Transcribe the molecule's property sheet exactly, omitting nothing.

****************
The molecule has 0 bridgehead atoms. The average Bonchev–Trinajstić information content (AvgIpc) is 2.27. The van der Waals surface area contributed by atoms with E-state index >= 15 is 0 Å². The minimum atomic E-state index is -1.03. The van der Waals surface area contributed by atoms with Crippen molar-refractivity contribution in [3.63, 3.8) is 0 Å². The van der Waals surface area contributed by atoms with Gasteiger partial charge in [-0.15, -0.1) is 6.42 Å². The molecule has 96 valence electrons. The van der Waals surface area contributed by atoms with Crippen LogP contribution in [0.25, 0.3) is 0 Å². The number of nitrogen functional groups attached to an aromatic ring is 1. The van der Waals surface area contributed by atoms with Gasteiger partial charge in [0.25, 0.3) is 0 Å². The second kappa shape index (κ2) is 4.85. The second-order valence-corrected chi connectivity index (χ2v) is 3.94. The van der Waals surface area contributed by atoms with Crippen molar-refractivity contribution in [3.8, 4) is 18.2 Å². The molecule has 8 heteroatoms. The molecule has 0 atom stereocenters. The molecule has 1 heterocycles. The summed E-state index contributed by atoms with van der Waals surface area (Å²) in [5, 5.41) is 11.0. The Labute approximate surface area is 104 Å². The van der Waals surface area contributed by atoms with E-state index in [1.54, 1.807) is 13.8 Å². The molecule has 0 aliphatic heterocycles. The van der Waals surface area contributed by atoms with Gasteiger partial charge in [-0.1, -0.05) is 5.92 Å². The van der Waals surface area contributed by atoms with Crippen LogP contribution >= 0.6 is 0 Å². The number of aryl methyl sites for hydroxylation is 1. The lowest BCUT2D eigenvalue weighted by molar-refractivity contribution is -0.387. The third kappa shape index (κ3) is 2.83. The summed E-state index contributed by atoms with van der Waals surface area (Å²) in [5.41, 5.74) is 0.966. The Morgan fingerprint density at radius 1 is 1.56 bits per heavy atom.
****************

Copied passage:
The molecule has 0 bridgehead atoms. The average Bonchev–Trinajstić information content (AvgIpc) is 2.27. The van der Waals surface area contributed by atoms with E-state index >= 15 is 0 Å². The minimum atomic E-state index is -1.03. The van der Waals surface area contributed by atoms with Crippen molar-refractivity contribution in [3.63, 3.8) is 0 Å². The van der Waals surface area contributed by atoms with Gasteiger partial charge in [-0.15, -0.1) is 6.42 Å². The molecule has 96 valence electrons. The van der Waals surface area contributed by atoms with Crippen LogP contribution in [0.25, 0.3) is 0 Å². The number of nitrogen functional groups attached to an aromatic ring is 1. The van der Waals surface area contributed by atoms with Gasteiger partial charge in [0.25, 0.3) is 0 Å². The second kappa shape index (κ2) is 4.85. The second-order valence-corrected chi connectivity index (χ2v) is 3.94. The van der Waals surface area contributed by atoms with Crippen molar-refractivity contribution in [3.8, 4) is 18.2 Å². The molecule has 8 heteroatoms. The molecule has 0 atom stereocenters. The molecule has 1 heterocycles. The summed E-state index contributed by atoms with van der Waals surface area (Å²) in [5, 5.41) is 11.0. The Labute approximate surface area is 104 Å². The van der Waals surface area contributed by atoms with E-state index in [1.54, 1.807) is 13.8 Å². The molecule has 0 aliphatic heterocycles. The van der Waals surface area contributed by atoms with Gasteiger partial charge in [-0.1, -0.05) is 5.92 Å². The van der Waals surface area contributed by atoms with Crippen LogP contribution >= 0.6 is 0 Å². The number of aryl methyl sites for hydroxylation is 1. The lowest BCUT2D eigenvalue weighted by molar-refractivity contribution is -0.387. The third kappa shape index (κ3) is 2.83. The summed E-state index contributed by atoms with van der Waals surface area (Å²) in [5.41, 5.74) is 0.966. The Morgan fingerprint density at radius 1 is 1.56 bits per heavy atom.